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Cauliflower and Kohlrabi


Brassica oleracea, Botrytis Group

Cauliflowers are clusters of buds of cabbage flowers, selectively bred to grow into firm curds before the full flowering stage. The word cauliflower is from the Latin caulis (cabbage) and flōs (flower).

They were first written about in Roman times and then were much grown in mediaeval Cyprus. During the 16th century, there are first mentions of Romanesco broccoli, which is actually a cauliflower. They are pale green, while recent breeding has given us cauliflower curds of varied colour.

Cauliflowers are mostly annual, but not exclusively. I have grouped them in this lesson with family relation kohlrabi, because both of these vegetables have a similar time pattern of growth, just for a totally different result!

Cauliflowers (and kohlrabi) grow extremely well in no dig soil, as the gardeners and presenters discovered in 2016–18 at the BBC Beechgrove Gardens in Scotland. They ran a trial of vegetables in dig and no dig beds, and started off feeling sceptical. Soon they were, and continue to be, enthusiastic for no dig, as you can imagine from the photo below comparing cauliflowers – dig on the left and no dig on right.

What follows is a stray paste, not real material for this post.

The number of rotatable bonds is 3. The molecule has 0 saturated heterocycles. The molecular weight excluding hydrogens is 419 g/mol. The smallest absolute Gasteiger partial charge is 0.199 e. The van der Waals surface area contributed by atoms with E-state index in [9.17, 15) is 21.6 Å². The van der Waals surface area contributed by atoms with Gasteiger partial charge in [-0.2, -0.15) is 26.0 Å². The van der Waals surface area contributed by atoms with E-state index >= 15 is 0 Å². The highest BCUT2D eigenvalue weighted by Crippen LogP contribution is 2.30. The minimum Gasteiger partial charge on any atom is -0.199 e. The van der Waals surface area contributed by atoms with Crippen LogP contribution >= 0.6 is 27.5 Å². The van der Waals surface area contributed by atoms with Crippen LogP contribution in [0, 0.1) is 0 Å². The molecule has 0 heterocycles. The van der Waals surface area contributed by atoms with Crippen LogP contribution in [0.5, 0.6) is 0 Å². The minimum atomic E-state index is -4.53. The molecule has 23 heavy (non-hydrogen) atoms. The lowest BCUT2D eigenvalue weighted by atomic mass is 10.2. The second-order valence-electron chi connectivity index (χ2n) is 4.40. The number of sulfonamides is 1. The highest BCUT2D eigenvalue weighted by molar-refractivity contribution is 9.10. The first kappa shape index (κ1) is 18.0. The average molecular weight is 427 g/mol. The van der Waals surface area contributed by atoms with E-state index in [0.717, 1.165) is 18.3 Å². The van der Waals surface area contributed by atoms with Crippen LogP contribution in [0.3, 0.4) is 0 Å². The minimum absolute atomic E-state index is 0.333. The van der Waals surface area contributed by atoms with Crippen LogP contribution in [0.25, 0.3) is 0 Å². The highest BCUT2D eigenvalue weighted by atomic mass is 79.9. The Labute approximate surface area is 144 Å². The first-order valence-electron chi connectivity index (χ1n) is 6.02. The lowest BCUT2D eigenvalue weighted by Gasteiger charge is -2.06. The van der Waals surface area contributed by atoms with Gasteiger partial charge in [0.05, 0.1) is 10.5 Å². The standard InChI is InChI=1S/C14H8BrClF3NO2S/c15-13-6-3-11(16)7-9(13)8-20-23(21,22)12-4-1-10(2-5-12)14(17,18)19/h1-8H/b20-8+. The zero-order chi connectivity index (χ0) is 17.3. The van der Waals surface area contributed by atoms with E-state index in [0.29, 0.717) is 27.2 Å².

A very beautiful Graffiti cauliflower, cut in half – this one is not yet fully mature, but is still striking and was super tasty
Jim McColl’s write up of the success of a no dig trial at the BBC Beechgrove Gardens – Aberdeen Press and Journal, November 2017
Graffiti cauliflower cooked two ways – roasted on the left, and boiled with French beans on the right; you’ll notice how the anthocyanin colour has not been washed out by boiling water

Harvest period

  • Days from seed to first harvest: 100–150 for annuals, 270 for biennials.

  • Best climate is moist, not dry, temperate without extreme heat.

Why grow them

There is something special about seeing the emergence of a small cauliflower in the middle of a huge mass of leaves. Then to watch it turn into a beautiful and tasty harvest.

Cauliflower plants are demanding for the results we desire, and need fertile soil plus temperate weather. They pose a challenge, but it’s worth the attempt for harvests of great flavour, colour and beauty.

  • Each variety needs sowing at its best times.
  • They need fertile soil.
  • They are vulnerable to insects.

When you succeed, you know you are a good gardener.

Suitable for containers/shade?